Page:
China’s gay community came to Shanghai last week for the country’s first-ever pride festival. The week-long event featured panel discussions, film screenings, play performances, and a large party—but no parade.
The fact that the government allowed the festival without its signature feature, demonstrates its unresolved attitudes on homosexuality: "In today’s China you can be gay, but you can’t be political."
Officials canceled some of Shanghai Pride's events and threatened to call the festival off, but were generally tolerant. LGBT activists work under Beijing’s restrictive yet hands-off policy, sometimes called the “Triple No”—no approval, no disapproval, no promotion.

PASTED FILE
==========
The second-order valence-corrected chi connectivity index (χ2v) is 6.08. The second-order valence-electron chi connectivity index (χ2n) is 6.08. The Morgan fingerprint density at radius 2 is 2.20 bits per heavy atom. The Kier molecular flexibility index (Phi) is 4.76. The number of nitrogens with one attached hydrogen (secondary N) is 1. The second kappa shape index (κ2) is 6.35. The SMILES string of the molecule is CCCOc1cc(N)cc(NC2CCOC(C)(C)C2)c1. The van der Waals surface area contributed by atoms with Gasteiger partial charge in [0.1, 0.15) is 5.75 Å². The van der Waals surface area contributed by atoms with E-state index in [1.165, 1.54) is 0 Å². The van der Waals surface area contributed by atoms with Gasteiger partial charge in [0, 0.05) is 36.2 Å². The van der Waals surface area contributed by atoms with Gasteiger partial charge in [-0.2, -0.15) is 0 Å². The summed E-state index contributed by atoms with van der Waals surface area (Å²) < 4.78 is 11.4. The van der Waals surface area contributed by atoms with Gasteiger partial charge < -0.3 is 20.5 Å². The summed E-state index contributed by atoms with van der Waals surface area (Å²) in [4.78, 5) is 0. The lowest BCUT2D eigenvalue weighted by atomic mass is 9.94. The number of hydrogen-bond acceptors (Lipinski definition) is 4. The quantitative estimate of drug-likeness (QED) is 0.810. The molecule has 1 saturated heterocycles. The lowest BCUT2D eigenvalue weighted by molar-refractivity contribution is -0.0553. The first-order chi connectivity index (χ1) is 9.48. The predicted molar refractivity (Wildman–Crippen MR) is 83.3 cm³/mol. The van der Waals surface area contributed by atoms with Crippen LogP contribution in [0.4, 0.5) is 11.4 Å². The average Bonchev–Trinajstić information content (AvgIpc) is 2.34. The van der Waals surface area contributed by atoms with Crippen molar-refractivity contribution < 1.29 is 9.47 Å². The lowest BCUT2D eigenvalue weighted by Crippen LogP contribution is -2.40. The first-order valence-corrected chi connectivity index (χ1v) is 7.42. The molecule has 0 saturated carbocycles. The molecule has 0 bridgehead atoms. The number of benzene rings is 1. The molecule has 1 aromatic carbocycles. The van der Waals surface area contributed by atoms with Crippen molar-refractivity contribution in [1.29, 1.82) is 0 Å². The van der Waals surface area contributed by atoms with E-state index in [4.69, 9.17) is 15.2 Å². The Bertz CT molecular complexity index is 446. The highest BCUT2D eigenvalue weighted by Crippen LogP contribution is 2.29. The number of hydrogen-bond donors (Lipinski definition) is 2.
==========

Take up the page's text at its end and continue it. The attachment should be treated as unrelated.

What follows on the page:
Organising is tolerated, but the less conspicuous, the better, which is why activists are willing to forgo large celebrations like parades.
Instead, they set up panel discussions on political art and theatre, organised in the relative quiet of social-networking sites.